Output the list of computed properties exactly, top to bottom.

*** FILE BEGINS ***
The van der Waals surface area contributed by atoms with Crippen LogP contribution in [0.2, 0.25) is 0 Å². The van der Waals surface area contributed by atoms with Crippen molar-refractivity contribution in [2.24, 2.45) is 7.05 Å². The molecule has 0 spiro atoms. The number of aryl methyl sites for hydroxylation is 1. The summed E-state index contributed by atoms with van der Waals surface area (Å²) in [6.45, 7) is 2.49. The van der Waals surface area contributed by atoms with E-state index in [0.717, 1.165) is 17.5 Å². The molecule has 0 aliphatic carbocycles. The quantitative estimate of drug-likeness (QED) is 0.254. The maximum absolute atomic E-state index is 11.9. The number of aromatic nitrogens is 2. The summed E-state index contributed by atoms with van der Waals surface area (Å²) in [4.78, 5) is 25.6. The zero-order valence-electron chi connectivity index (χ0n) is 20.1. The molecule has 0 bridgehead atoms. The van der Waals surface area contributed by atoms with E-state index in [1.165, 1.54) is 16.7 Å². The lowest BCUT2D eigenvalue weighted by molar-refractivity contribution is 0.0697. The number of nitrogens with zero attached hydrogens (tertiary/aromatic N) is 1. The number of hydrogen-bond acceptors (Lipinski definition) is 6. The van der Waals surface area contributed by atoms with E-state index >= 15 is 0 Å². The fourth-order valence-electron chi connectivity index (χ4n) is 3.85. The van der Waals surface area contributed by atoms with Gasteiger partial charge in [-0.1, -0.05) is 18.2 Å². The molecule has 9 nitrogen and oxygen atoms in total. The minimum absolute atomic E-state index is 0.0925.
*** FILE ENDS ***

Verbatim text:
The van der Waals surface area contributed by atoms with Crippen LogP contribution in [0.2, 0.25) is 0 Å². The van der Waals surface area contributed by atoms with Crippen molar-refractivity contribution in [2.24, 2.45) is 7.05 Å². The molecule has 0 spiro atoms. The number of aryl methyl sites for hydroxylation is 1. The summed E-state index contributed by atoms with van der Waals surface area (Å²) in [6.45, 7) is 2.49. The van der Waals surface area contributed by atoms with E-state index in [0.717, 1.165) is 17.5 Å². The molecule has 0 aliphatic carbocycles. The quantitative estimate of drug-likeness (QED) is 0.254. The maximum absolute atomic E-state index is 11.9. The number of aromatic nitrogens is 2. The summed E-state index contributed by atoms with van der Waals surface area (Å²) in [4.78, 5) is 25.6. The zero-order valence-electron chi connectivity index (χ0n) is 20.1. The molecule has 0 bridgehead atoms. The van der Waals surface area contributed by atoms with E-state index in [1.165, 1.54) is 16.7 Å². The lowest BCUT2D eigenvalue weighted by molar-refractivity contribution is 0.0697. The number of nitrogens with zero attached hydrogens (tertiary/aromatic N) is 1. The number of hydrogen-bond acceptors (Lipinski definition) is 6. The van der Waals surface area contributed by atoms with E-state index >= 15 is 0 Å². The fourth-order valence-electron chi connectivity index (χ4n) is 3.85. The van der Waals surface area contributed by atoms with Gasteiger partial charge in [-0.1, -0.05) is 18.2 Å². The molecule has 9 nitrogen and oxygen atoms in total. The minimum absolute atomic E-state index is 0.0925.